Britain's opposition Labour Party will not support any attempts by Prime Minister Boris Johnson to call for a national vote before the Brexit deadline expires at the end of October, U.K. Shadow Justice Minister Yasmin Qureshi told CNBC.
Qureshi, who is a Labour member of parliament for Bolton South East, claimed Johnson was counting down the time so that he could take the United Kingdom out of the European Union without a deal in place.
The U.K. leader, a pro-Brexit politician who became prime minister in July, had promised on Monday that the the U.K. would leave the EU on October 31 — "no ifs and no buts."
But Qureshi told CNBC's "Squawk Box" on Wednesday: "Everybody knows that once you Brexit without a deal, there's going to be serious economic problems with our country."
When asked if Labour would be agreeable to a snap election in the coming weeks, Qureshi said, "No, we wouldn't be. No, that's what (Johnson) has been saying."
A snap election could potentially help Johnson hold on to what he perceives as the option of a no-deal Brexit.
Officials at 10 Downing Street have told British media outlets that October 14 or 15 would be a likely date for a potential election, but the government would need the votes of two-thirds of parliament to bring that plan into effect. As things stand, the U.K. is set to leave the EU on October 31.
"We're not going to allow (Johnson) to maneuver us ... into a general election on the 14th," Qureshi said, explaining that voters may not understand the full consequences of Brexit before the approaching deadline at the end of October.
"If he wants to have a general election later in the year, fine, but we're not going to allow him to use us for that. We're happy to have a general election, but we don't trust him," she added.
Many Labour MPs see a snap election as a "trap" that could allow Johnson to implement a no-deal Brexit during the campaign, Mujtaba Rahman, managing director for Europe at political consultancy Eurasia Group, wrote in a note.
"They fear he could use the PM's powers to change the election date to November, with Parliament unable to stop the UK crashing out on 31 October, because it would have been dissolved for the election," he wrote.
Labour leader Jeremy Corbyn said while he was ready to fight an election, his priority was to prevent a no-deal Brexit.
Rahman added that one way or another, there is an election coming in the near future, with Eurasia Group putting it at a 45% probability.
On Tuesday, a majority of lawmakers, including opposition politicians and so-called "rebel" members of the ruling Conservative Party, voted to take control of parliamentary business from the government.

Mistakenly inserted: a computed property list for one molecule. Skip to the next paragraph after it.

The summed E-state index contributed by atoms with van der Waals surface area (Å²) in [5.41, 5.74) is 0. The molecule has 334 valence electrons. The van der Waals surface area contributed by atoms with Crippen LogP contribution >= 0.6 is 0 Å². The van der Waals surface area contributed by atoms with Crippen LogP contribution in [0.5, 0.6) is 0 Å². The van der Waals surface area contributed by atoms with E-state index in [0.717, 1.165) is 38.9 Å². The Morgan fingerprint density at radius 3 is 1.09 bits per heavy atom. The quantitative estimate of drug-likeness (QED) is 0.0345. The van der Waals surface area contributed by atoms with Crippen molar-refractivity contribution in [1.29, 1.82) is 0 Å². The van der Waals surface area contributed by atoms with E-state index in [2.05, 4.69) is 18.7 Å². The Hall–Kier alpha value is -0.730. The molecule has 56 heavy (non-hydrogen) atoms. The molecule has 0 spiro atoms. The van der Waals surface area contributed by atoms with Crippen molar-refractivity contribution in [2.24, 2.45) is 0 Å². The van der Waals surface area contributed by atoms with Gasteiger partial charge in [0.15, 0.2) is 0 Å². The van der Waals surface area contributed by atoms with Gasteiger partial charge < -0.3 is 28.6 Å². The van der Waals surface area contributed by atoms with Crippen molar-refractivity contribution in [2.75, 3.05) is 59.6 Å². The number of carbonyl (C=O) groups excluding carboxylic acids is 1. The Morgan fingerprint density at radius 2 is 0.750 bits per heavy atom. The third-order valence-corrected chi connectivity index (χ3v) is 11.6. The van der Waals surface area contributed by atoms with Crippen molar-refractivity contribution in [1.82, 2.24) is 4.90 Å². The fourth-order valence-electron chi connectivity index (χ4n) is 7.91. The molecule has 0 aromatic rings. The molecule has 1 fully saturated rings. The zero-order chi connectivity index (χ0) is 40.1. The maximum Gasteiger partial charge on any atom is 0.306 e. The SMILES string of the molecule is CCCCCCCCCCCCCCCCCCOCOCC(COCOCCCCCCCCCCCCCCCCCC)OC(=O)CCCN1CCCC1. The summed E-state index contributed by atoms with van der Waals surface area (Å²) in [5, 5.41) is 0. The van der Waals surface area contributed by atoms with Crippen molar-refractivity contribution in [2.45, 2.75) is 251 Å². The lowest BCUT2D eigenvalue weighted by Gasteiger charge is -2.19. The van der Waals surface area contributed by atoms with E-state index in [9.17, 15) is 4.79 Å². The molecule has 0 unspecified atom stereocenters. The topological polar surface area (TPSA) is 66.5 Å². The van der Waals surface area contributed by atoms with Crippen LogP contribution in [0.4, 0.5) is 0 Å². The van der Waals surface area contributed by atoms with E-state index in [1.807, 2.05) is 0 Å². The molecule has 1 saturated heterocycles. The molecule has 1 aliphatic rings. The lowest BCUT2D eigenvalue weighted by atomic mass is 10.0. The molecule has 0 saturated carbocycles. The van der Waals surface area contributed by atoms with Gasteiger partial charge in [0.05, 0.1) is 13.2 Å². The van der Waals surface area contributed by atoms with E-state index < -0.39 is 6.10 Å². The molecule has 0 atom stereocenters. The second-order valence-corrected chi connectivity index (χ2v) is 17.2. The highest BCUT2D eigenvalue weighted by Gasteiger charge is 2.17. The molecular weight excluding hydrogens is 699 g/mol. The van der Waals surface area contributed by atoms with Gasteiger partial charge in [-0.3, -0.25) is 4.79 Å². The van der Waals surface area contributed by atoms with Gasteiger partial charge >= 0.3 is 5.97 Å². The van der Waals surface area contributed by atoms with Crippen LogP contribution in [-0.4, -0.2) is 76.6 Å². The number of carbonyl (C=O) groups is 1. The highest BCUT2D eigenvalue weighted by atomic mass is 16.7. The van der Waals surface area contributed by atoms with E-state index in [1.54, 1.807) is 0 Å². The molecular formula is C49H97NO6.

That could, in theory, allow them to push through legislation, which could block government efforts to withdraw the U.K. from the EU without a Brexit deal in place. A second vote is set to be held Wednesday on the legislation, and, if passed, it would pressure the prime minister to request another extension to the U.K.'s departure date — to January 31, 2020.
For his part, Johnson said he would immediately call for a snap election if the second vote passes.
A no-deal Brexit scenario is not very popular beyond a sizable number of Conservative Party members of parliament, activists and voters, according to Ben Wellings, a senior lecturer in politics and international relations at Australia's Monash University.
But, a snap election poses a significant risk because the opposition is not fully united on its stance towards Brexit, he told CNBC's "Squawk Box."
"I think what we're most likely to see is a kind of Labour/Scottish Nationalist/Liberal Democrat/Green coalition very much focused on preventing a no-deal Brexit, and renegotiating something with the EU," Wellings said.
"But, even within those opposition parties, there are parties like Liberal Democrats, Scottish Nationalist (that) want to stay in. Labour is equivocal on whether it wants to remain in the EU or get out. So, its prospects are pretty dark as well," he said.
He explained that ultimately, the U.K. could end up in a position not too dissimilar from the deal that former prime minister Theresa May had proposed — one where it would be out of many of the EU's institutions, but still be part of a single market. "That idea would be to mitigate the economic shock of a no-deal Brexit whilst actually respecting the majority wish to leave most of the EU's institutions."
"It's kind of a half-in, half-out, but there's a long way to travel before we get to that position," Wellings added.
Still, it remains to be seen if Brussels would agree to extend the October 31 deadline to January 2020, if the U.K. puts forth such a request. According to Wellings, the EU has been "remarkably unified" over Brexit, particularly protecting its member state, the Republic of Ireland. The Irish backstop has been a major sticking point in ongoing negotiations between the U.K. and the EU.
Qureshi told CNBC while she prefers the current agreement between the U.K. and the EU, she can accept a Brexit scenario that comes with a deal in place. The lack of one is "catastrophic for our country," she said.
— CNBC's Holly Ellyatt contributed to this report.